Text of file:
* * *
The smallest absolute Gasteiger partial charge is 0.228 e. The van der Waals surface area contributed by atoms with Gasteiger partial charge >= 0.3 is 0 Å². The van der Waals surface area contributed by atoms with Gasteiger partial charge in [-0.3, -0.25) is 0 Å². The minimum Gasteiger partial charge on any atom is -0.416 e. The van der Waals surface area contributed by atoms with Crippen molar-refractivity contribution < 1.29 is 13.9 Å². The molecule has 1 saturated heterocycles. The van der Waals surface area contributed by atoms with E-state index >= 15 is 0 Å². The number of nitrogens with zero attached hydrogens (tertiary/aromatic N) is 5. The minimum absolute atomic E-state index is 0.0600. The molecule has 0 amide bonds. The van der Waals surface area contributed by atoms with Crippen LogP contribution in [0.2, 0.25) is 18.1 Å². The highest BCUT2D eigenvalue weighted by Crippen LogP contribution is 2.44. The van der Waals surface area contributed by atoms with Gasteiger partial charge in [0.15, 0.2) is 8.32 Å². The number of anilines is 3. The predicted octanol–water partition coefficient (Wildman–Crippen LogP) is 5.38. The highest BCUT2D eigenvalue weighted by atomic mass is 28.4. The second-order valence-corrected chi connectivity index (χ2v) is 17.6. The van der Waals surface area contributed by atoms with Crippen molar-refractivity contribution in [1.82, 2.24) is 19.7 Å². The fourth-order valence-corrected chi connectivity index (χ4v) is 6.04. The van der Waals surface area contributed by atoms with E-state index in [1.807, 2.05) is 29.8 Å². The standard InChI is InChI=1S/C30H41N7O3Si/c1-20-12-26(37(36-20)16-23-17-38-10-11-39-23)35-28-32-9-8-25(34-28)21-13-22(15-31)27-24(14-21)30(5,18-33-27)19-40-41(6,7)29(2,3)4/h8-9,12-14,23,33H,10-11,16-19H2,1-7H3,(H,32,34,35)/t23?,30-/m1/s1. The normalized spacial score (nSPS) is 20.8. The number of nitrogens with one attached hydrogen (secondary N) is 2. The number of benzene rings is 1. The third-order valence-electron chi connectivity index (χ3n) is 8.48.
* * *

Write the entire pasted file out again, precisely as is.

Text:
The smallest absolute Gasteiger partial charge is 0.228 e. The van der Waals surface area contributed by atoms with Gasteiger partial charge >= 0.3 is 0 Å². The van der Waals surface area contributed by atoms with Gasteiger partial charge in [-0.3, -0.25) is 0 Å². The minimum Gasteiger partial charge on any atom is -0.416 e. The van der Waals surface area contributed by atoms with Crippen molar-refractivity contribution < 1.29 is 13.9 Å². The molecule has 1 saturated heterocycles. The van der Waals surface area contributed by atoms with E-state index >= 15 is 0 Å². The number of nitrogens with zero attached hydrogens (tertiary/aromatic N) is 5. The minimum absolute atomic E-state index is 0.0600. The molecule has 0 amide bonds. The van der Waals surface area contributed by atoms with Crippen LogP contribution in [0.2, 0.25) is 18.1 Å². The highest BCUT2D eigenvalue weighted by Crippen LogP contribution is 2.44. The van der Waals surface area contributed by atoms with Gasteiger partial charge in [0.15, 0.2) is 8.32 Å². The number of anilines is 3. The predicted octanol–water partition coefficient (Wildman–Crippen LogP) is 5.38. The highest BCUT2D eigenvalue weighted by atomic mass is 28.4. The second-order valence-corrected chi connectivity index (χ2v) is 17.6. The van der Waals surface area contributed by atoms with Crippen molar-refractivity contribution in [1.82, 2.24) is 19.7 Å². The fourth-order valence-corrected chi connectivity index (χ4v) is 6.04. The van der Waals surface area contributed by atoms with E-state index in [1.807, 2.05) is 29.8 Å². The standard InChI is InChI=1S/C30H41N7O3Si/c1-20-12-26(37(36-20)16-23-17-38-10-11-39-23)35-28-32-9-8-25(34-28)21-13-22(15-31)27-24(14-21)30(5,18-33-27)19-40-41(6,7)29(2,3)4/h8-9,12-14,23,33H,10-11,16-19H2,1-7H3,(H,32,34,35)/t23?,30-/m1/s1. The normalized spacial score (nSPS) is 20.8. The number of nitrogens with one attached hydrogen (secondary N) is 2. The number of benzene rings is 1. The third-order valence-electron chi connectivity index (χ3n) is 8.48.